university professors are supposed to do a good job by saying what they think is right, even when that's offensive or alienating to people. Such an ability to express highly controversial views, even views that many people find deeply offensive, is critical for the effective functioning of universities as institutions.
Now, that's simply false. By "saying what they think is right", university professors may be doing a good job, or a bad job, or an indifferent one--but the criterion is certainly not whether they are being frank. A convinced creationist can be a brilliant evolutionary biologist, publishing groundbreaking ideas which he or she deeply believes to be sorely misguided. Indeed, for all we know, Eugene Volokh himself believes that the US Constitution, properly read, demands a Marxist egalitarian "dictatorship of the proletariat" for America. And that's fine, as long as he teaches his classes a more conventional interpretation of the same document. A professor, in short, does not do a good job by saying what he or she thinks is right, but by saying what the experts in his or her field consider to be right--that is, to be correct and creditable by the standards of the field.

Of course, Eugene Volokh knows this full well, and I have no doubt that when he's not having fun blogging about his son and his gun hobby, he's working hard at UCLA, adhering rigorously to the standards of his chosen field, the law. But what if there are no standards in one's field? When we read about a Ward Churchill, or a Joseph Massad, the topic inevitably turns to "free speech", or some variation thereon: the right of the professor to say what he pleases, the right of other professors with opposing views to say what they please, the right of the professor's students to say what they please. That's because in their respective fields--"Ethnic Studies", "Middle Eastern Studies"--there are no standards under which any of the participants can be criticized for saying whatever they please. There are only political opinions, personal and group loyalties, and positions of power to defend. And because it's embarrassing to admit that they're merely protecting their sinecures, salaries and soapboxes, they instead set themselves up as martyrs to the cause of "free speech".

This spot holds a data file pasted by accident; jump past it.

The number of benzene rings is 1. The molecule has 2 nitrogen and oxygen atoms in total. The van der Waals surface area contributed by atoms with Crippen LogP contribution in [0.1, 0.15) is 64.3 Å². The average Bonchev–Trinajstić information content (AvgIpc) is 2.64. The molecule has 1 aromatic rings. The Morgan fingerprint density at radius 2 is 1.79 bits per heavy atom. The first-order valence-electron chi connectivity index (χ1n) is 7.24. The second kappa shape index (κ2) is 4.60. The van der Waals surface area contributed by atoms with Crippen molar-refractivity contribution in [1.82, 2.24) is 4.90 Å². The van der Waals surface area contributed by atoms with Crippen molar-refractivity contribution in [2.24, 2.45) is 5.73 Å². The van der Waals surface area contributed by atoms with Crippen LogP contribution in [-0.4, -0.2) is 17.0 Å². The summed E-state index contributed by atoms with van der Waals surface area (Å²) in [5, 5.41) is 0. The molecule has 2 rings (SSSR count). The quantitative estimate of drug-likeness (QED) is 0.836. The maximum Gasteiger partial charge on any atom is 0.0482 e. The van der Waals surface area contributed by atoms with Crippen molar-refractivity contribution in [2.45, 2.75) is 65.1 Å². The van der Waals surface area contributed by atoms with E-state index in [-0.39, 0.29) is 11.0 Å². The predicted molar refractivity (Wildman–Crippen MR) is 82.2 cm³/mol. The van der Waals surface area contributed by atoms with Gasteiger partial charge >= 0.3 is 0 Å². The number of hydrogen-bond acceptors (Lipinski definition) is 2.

Here's a modest proposal: instead of fretting endlessly about the "free speech" of politicized professors or their opponents, why not require--as, say, Lawrence Summers did of Cornel West--that professors in all fields demonstrate their value through scholarship and teaching of genuine academic discipline and substance. Moreover, we could demand that entire fields themselves demonstrate their value to society, in terms of concrete contributions to its well-being. Those that cannot convince their university administrations that they are worthwhile could then be safely eliminated from academic faculties, and their professors pensioned off.

If, as a result, fewer Professor Volokhs feel safe blogging their opinions--well, you know what they say about opinions. (And there are plenty of hungry young bloggers ready to fill Volokh's shoes, and willing to endure less glamorous jobs, or accept professional circumspection in their postings, or, if necessary, post anonymously, to lure his readers away.) On the other hand, the cold light of pragmatic scrutiny would surely spell the end of many, perhaps most, of academia's Ward Churchills and Joseph Massads. All it would take is consensus agreement that their supposed right to propagandize on some university's dime need not be preserved at all costs, in the name of "free speech".

1 comment:

Dan Simon said...

Steve, academic standards obviously can never be perfect,and they will always occasionally allow garbage through, for reasons of fashionability, ignorance or corruption--as your examples attest. But that's an argument for trying to make standards as rigorous and demanding as possible, not for throwing up one's hands and letting ignorance, fashionability and corruption run rampant.

You're completely correct that in many ways today's tenure system is similar to the patronage system of Galileo's day. But that's hardly a compliment. The patronage system didn't protect Galileo from the Church, or Mozart from poverty, or Machiavelli from exile. On the contrary, it bestowed most of its largesse on the most willing and eager sycophants, completely irrespective of their scientific or scholarly merit. Many of today's university departments work on similar principles. Why you're defending them is a mystery to me.